Chase Lowe was a normal seventh-grader at New Windsor Middle School, his stepmother Lori Barnard remembers. He was a Boy Scout. He played trombone in the school band. Sure, he was a little nerdy and not that into sports, she said, but he loved to build things.
"He loved origami, Legos," Lori said. "He could make anything out of anything."
It could be that Chase was bullied at school — Lori thinks he was, though Chase's father Darin Lowe is not so sure. It could have been an impulsive decision, something Darin said is common in other young people with Asperger's syndrome, like Chase.
Whatever the reason, Chase decided to end his own life Jan. 13.
Now Lori and Darin are on a mission to raise awareness around youth suicide and to increase support for those who have lost someone. They have formed a team — Team EPIC Chase — for the Sept. 13 Out of the Darkness Walk in Frederick, an event of the American Foundation for Suicide Prevention, and will be holding fundraisers for the event in Carroll County throughout the summer.
Chase's mother is not yet ready to speak publicly about Chase, Darin said.
"Some people want to be private and that's OK, but we're not. We want to be able to be there for people when they need it, or at least get things more public so they know where to go," Darin said. "We want to put it in front of people so some will maybe Google and educate themselves. That's our goal."
On the evening of Friday, July 3, Team EPIC Chase will hold a fundraiser at the Mount Airy Lanes bowling alley.
"That one is $20 per person for tickets and you get two hours of bowling and shoe rental," she said. "The fireworks are in Mount Airy that night at the carnival grounds … You put the ticket in your car and you can stay in the parking lot and watch the fireworks and not have to deal with the traffic."
Another event, a painting for charity evening, is scheduled for Aug. 20 at Vanessa's Corner Pub in Taylorsville, according to Lori. More details are available on the Team EPIC Chase Facebook page, she said, and information on additional fundraising events will also be listed there as they are scheduled.
The American Foundation for Suicide Prevention holds more than 350 Out of the Darkness Walks across the country each year, according to CEO Robert Gebbia. Money raised goes to fund research, education and outreach programs, but he said the walks, in many ways, are the most important form of outreach the foundation engages in.
"Why it is important is because it is starting to raise more awareness … It gets people involved in the cause and they become activists and advocates," Gebbia said. "Because this has been such a taboo subject, when people ask other people to support them [in the walk], they are amazed that they raise the conversation about suicide and they find people who were also affected and they never knew it. It is really opening the discussion about suicide prevention and over and above the walk itself that has great benefits."
In Carroll County, there were 17 suicide deaths in 2012, according to the most recent data available from the Office of the State Medical Examiner. There were 21 Carroll suicides in 2011 and 17 such deaths in 2010.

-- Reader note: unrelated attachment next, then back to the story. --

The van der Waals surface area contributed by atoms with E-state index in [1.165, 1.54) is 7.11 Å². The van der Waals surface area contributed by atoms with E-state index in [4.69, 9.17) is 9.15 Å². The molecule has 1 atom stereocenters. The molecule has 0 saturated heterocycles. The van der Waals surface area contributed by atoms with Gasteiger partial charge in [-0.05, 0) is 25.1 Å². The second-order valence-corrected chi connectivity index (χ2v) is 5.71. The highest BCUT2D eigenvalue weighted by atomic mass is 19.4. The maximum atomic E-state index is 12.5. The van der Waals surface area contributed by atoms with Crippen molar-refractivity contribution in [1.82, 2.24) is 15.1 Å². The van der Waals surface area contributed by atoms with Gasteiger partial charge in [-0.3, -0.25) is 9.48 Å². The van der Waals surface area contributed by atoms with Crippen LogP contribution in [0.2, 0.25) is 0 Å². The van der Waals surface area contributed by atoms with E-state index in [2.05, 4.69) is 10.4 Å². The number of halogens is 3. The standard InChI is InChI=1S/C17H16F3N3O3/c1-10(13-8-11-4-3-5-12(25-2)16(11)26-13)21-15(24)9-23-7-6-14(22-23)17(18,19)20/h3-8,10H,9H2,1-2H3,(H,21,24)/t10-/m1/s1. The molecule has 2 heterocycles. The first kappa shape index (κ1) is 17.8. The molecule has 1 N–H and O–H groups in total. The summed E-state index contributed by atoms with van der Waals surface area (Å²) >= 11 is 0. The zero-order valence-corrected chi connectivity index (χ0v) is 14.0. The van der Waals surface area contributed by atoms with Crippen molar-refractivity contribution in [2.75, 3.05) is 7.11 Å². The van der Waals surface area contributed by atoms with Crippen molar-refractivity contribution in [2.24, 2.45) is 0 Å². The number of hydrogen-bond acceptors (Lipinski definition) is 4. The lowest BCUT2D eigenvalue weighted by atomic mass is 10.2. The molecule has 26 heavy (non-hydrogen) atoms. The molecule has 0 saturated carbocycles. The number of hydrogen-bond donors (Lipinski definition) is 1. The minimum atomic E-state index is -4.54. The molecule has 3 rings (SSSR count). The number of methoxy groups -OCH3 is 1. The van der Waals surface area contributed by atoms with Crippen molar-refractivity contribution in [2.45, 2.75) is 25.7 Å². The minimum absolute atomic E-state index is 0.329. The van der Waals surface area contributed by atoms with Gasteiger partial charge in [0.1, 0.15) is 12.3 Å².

"It's crazy, the amount of suicides that go unnoticed," Darin said.
It's also crazy, to Darin and Lori, how little support they could find for suicide survivors in Carroll County. They had hoped to find a support group of some sort for Chase's 8-year-old brother, Brendan, but while they found various programs dealing with grief, they couldn't find anything specifically dealing with suicide. They are now considering starting a group themselves.
"There is really not something specific for survivors of suicide in Carroll," said Dawn Brown, director of quality assurance and prevention at the Carroll County Health Department. "If these folks are interested in starting something, it would really fill an area of need. It would be really great."
Also important is bringing some form of suicide prevention training to Carroll that is specific to young people, said Brown, who has been teaching a free Mental Health First Aid course for adults at Carroll Community College. Later this month, the Health Department will be offering a similar class on the topic of mental health crises in young people.
"We will be offering our first youth course July 29 and July 30; two half days to help adults deal with youth in a mental health crisis," Brown said. "Learning the signs of suicide and self harm. What do you look for? What do you say to them?"
Sometimes, the signs of depression or suicidal thoughts in young people might be difficult to distinguish from adolescent angst, Brown said.
Parents might not know to look for signs because a child's suicide simply isn't something they consider within the realm of possibility.
"Quite honesty, I didn't know a 12-year-old knew what suicide was," Lori said. "If I had known he knew what that was, I probably would have talked to him more about that, but he was 12 — he was supposed to be outside talking about Simon Says."
When it comes to what he would recommend to other parents now, Darin said it's important to learn the signs of depression, but even more so to communicate. Signs can be missed or misinterpreted, and sometimes the only way to know for sure is to ask.
"Educate yourself, talk to your kids and talk directly to them about it. Don't tip-toe around it. It's better to bluntly put it right there in front of them," he said. "Get to know your kids and don't take anything lightly."